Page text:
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Gen Z in the Workforce: Recruiting, Onboarding and Retention

Earlier this month, QBS and our partners hosted a webinar discussing Generation Z (or Gen Z) in the workforce. Below provides an overview of what was covered during the webinar. Please click here to access the full webinar recording and hear the live Q&A with HR Expert Robin Paggi.

Currently, there are four generations in our workforce. Below you will find a general overview of these groups (these are certainly not all encompassing):

  • Baby Boomers (born 1946-1964): grew up with limited resources; competitive and driven
  • Gen X (born 1965-1979/80): latch-key kids; independent and sensitive to work-life balance
  • Gen Y/Millennials (born 1981-1995): technology and helicopter parent; expect guidance
  • Gen Z (born after 1996): smartphones, social media, and the Internet; no privacy, stability or security


As we take a closer look at Gen Z, one of the defining things about them is that they’ve probably never been bored — I mean truly bored. Today’s teens and tweens, the youngest of Gen Zs were born in 2012, have had unparalleled access to technology compared with previous generations. They’ve grown up with high speed internet, social media and laptops — many having had smartphones since elementary school.

Additionally, with parents who are very involved, most Gen Z individuals have not been held back in school, haven’t been silenced (social media is a constant outlet), have never been disconnected for a long period of time, and have not held summer or part-time jobs (due to a prioritization of school and extracurricular activities).

So, as this generation begins to enter the workforce, employers, recruiters and managers need to not only understand the above characteristics about Generation Z, they also must rework their existing systems to accommodate the newest members entering the workforce. 

So what can we do to help Gen Z in the employment world?

First, we need to recruit them. If you want to find great people, or want them to find you, social media is currently the best way to do it. In Q1 2020, over 2.6 billion people logged onto Facebook every month, Twitter had over 166 million daily active users in 2020, and 690 million people were LinkedIn members. So regardless of your individual opinion and usage of social media platforms, you cannot discount the impact it has on employee recruitment — especially when it comes to Gen Z.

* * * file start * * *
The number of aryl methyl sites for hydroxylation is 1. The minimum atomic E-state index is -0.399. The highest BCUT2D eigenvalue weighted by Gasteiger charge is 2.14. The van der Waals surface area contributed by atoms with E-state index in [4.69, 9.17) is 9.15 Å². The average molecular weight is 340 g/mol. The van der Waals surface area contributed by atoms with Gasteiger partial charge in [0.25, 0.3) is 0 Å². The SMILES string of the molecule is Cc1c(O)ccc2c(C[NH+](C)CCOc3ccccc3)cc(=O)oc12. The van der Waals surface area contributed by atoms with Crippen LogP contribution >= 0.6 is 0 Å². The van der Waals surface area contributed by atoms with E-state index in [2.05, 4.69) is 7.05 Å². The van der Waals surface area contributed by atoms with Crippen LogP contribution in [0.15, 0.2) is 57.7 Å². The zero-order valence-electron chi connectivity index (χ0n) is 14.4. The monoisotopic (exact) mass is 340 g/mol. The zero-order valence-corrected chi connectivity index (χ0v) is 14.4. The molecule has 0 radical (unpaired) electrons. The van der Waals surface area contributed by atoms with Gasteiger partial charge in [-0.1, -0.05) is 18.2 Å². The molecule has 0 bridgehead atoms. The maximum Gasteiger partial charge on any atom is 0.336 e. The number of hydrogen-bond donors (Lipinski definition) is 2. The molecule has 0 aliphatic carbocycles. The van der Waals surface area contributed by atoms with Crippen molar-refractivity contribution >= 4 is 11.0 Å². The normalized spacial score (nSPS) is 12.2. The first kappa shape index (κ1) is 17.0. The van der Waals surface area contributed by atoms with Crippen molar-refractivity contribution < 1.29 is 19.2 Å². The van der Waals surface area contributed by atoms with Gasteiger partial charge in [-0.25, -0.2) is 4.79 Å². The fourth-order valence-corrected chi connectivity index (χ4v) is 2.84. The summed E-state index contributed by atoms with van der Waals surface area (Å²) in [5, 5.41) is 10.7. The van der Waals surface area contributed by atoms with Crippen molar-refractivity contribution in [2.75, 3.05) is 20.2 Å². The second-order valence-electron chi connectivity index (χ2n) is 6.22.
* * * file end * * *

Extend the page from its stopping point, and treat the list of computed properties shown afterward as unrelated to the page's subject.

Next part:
Best Practices for Recruiting Online: 

  • Use your company website — showcase and highlight what makes your company different and make it easy to apply online. People should be able to complete an application in 15 minutes or less and have the ability to save their application. Also, it helps to provide a way for a potential employee to contact you and express interest in your company, and have consistent timely follow up.
  • Use social media to promote your company, job opportunities, and search for applicants (Facebook, Twitter, LinkedIn and Instagram) — consider using paid ads (Facebook) or account types (LinkedIn Talent Advantage) to ensure these are seen and use hashtags (like #jobposting on Twitter) when applicable.
  • Use job boards (like Monster and Indeed.com) — choose the job boards that work best for your specific industry; seek out job boards where your prospects are located — like SHRM for HR folks or local advertising organizations (AAF) for marketing/communication recruits.
  • Create Relationships with Local Schools — seek out local colleges in your area then volunteer to speak to a class about careers in your field, get involved in career day, participate in on campus interviews, and connect with campus job counselors.


What about interviewing and onboarding for Gen Z? 

Interview questions: Since many of these individuals do not have job experience (like most other candidates), you need to develop different interview questions. For example: ask about their responsibilities and experiences at home, school and in their different extracurricular activities. Ask them questions about what they do well/don’t do well and what they like/don’t like doing — these questions help to identify if applicant is a good “fit” for the open position.

Provide a realistic job overview: oftentimes the main reason people leave a job early is because they weren’t prepared for what the job duties were or what the environment would be. As an employer, do all that you can to provide a realistic view of that the experience will be like — have them speak with current employees, visit the job site, etc.

Review your employee orientation and onboarding process to ensure it is engaging and interesting. When you bring a Gen Z individual on board, make it a great experience to ensure they feel connected to your workplace, as well as your vision, mission and values, which are critical to not only their success, but also retention.